Friday, June 19, 2015

If Wonka Owned A Library

I was at the bookstore the other day getting a birthday present for a friend when I randomly found a book called Escape from Mr. Lemoncello's Library by Chris Grabenstein.  The cover is awesome and colorful and the premise (a bunch of kids stuck in a fantastic library) sounded right up my ally.  How did it turn out?  As always SPOILERS AHEAD.
Kyle Keeley is in constant competition with his older brothers, and their favorite games are the ones by the eccentric Mr. Lemoncello.  Turns out that Mr. Lemoncello has donated the money to build a new public library and it is going to spectacular.  The local school holds an essay contest open to all 12 year olds that will be judged by the one and only Mr. Lemoncello.  Kyle decides to do a last minute essay, saying only "Balloons.  There might be balloons." as his reason for wanting to go to the grand opening.  Oddly enough Kyle, along with his friends Akimi, Miguel, the school suckup Charles, the dreamy bookworm Sierra, the underperforming Andrew, the popular Haley and five others all win a night in the library.  The kids all arrive at the library and are given library cards, all with two different books on them and are told that these are the "keys" to the library.  The kids are awed at what they see in the library.  There are 10 dewey decimal rooms, based on the dewey decimal system , various rooms dedicated to reading, genre's, high tech simulations, education and other various things.  The children play some games and win some prizes.  The next morning they are informed that if they choose, they may stay and play an epic game of escape the library.  5 kids decide to leave, leaving the seven remaining children to play the game.  The kids team up in various ways and find clues and puzzles to try and figure out the solution.  After either breaking rules, or losing Extreme Challanges it comes down to the final team of Kyle, Akimi, Miguel, Sierra and Haley.  The kids work together and find the solution, winning the grand prize of appearing in commercials for Mr. Lemoncello.  The kids learn that reading, kindness and teamwork are what it takes and they all live happily ever after for at least the year.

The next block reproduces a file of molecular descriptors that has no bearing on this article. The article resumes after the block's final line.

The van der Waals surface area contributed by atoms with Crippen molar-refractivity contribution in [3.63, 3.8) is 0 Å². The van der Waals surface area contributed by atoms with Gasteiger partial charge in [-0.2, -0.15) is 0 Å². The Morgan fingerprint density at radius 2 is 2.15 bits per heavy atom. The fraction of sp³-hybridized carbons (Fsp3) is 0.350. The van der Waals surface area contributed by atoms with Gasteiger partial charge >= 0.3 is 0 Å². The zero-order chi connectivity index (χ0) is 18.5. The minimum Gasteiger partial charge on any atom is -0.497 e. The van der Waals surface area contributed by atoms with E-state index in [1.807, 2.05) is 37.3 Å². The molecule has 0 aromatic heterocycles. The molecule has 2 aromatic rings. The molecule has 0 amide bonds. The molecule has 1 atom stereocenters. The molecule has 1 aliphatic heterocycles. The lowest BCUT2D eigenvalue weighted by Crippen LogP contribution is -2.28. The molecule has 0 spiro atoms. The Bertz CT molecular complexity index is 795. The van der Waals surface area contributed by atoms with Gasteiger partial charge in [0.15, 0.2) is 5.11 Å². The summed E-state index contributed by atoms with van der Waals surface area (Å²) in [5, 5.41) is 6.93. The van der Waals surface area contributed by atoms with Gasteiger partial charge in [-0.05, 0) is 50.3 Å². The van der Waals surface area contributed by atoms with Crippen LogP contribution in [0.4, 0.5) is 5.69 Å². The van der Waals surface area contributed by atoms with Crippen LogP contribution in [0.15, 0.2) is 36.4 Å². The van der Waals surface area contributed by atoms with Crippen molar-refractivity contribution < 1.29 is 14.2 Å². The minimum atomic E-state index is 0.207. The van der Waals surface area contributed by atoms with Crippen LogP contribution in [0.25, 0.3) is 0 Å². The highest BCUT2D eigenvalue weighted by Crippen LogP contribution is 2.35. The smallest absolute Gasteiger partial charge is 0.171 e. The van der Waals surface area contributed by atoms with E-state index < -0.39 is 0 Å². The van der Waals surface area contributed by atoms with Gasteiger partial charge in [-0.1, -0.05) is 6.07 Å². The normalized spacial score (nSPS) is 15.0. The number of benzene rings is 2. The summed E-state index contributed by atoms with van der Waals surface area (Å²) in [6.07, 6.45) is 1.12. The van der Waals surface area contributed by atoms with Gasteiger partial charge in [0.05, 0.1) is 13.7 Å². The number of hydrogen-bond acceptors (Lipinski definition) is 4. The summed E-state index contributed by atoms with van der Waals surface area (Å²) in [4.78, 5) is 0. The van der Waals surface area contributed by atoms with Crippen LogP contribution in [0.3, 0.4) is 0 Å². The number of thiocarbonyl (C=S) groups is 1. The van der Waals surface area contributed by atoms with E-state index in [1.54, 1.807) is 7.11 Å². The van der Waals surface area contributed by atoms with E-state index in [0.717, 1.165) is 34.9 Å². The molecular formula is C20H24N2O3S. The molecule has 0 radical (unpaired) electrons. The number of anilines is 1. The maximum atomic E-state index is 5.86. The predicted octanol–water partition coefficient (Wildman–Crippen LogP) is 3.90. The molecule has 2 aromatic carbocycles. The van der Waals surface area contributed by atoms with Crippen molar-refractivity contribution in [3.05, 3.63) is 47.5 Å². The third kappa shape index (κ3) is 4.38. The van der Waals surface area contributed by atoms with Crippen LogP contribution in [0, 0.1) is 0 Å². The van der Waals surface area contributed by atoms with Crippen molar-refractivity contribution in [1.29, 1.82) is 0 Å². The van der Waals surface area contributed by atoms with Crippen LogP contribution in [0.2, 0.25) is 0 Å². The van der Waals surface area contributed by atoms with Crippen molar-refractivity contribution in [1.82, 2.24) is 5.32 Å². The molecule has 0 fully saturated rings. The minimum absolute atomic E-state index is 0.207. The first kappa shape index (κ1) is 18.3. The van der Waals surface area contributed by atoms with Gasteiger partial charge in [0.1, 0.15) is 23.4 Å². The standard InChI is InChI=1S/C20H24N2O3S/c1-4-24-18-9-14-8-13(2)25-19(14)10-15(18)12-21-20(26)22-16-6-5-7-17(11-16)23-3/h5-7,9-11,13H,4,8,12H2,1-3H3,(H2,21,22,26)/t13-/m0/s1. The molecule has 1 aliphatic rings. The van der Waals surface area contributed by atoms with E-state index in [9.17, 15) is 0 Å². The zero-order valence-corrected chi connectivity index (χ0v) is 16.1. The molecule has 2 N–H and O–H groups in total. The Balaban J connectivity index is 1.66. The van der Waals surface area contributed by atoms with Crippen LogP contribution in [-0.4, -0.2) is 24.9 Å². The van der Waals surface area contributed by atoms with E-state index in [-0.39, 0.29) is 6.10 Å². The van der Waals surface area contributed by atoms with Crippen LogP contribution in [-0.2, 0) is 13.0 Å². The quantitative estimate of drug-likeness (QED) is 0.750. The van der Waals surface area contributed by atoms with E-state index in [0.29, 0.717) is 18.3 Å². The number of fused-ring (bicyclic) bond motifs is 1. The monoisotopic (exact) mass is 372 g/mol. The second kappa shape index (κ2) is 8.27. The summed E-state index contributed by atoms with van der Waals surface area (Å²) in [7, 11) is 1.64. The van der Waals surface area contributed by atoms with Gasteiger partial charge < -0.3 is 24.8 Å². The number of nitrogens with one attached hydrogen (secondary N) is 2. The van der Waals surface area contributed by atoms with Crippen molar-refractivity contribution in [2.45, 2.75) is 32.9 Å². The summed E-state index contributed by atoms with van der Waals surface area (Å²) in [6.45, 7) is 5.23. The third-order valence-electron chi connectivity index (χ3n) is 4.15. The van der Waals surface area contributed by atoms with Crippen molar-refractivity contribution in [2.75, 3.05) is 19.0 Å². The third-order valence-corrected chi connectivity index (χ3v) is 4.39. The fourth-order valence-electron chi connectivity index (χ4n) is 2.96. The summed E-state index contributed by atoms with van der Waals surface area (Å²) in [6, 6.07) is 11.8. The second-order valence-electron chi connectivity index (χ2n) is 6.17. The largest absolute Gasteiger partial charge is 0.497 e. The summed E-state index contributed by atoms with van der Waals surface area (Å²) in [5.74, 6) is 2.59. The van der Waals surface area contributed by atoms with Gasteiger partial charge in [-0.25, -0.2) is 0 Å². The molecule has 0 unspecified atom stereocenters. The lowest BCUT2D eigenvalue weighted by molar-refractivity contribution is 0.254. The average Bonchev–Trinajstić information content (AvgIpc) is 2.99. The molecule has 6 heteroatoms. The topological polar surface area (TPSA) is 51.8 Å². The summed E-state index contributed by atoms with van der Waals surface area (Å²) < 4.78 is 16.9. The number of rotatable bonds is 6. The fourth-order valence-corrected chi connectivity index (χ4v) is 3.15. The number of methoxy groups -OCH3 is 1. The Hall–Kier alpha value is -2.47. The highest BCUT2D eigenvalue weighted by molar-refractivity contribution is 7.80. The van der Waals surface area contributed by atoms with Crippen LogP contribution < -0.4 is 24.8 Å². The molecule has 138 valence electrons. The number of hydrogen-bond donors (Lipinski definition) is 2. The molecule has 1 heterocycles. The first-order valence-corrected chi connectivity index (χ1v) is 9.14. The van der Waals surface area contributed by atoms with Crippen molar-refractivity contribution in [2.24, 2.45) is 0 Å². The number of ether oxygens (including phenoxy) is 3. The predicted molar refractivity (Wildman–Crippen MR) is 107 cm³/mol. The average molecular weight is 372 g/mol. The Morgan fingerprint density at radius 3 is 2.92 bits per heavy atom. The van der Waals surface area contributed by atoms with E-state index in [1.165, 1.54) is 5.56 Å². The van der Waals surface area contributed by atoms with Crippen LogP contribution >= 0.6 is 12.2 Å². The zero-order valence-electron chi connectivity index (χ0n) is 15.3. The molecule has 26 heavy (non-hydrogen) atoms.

This was a pretty typical MG book.  It had all the various types of kids, the leader, the suck-up, the hanger on, the bookworm, the smarty, the popular girl, and the best friend.  We had choices to make of a moral nature, with good decisions being rewarded and bad behavior being punished.  Like I said pretty typical.  I'm not really sure what to say about the book.  It was a good idea, and was successful in some ways with the cool modern library combining the classic books with newer technology.  The puzzles were ok, though I wanted more of them and for them to be more concise.  I thought the characters were a little one note, and Mr. Lemoncello was a bit over the top for me.  The comparisons to Charlie and the Chocolate Factory were inevitable and over all I think I like the chocolate factory a bit more for it's sheer craziness.  It was a good book, not a great book and I think I would enjoy it a lot more if I were a 12 year old.  The author did manage to stuff the story full of great book references both classic and modern and rally tried to show the merits of reading, while still acknowledging technology and it's appeal.  I give this book 6 out of 10 trivia cards and recommend it to middle grades everywhere.  Happy Reading Everybody?
What is your favorite game/puzzle based book?  What crazy Mr. Lemoncello game do you want to play?  How cool would it be to be able to sleep in a library?

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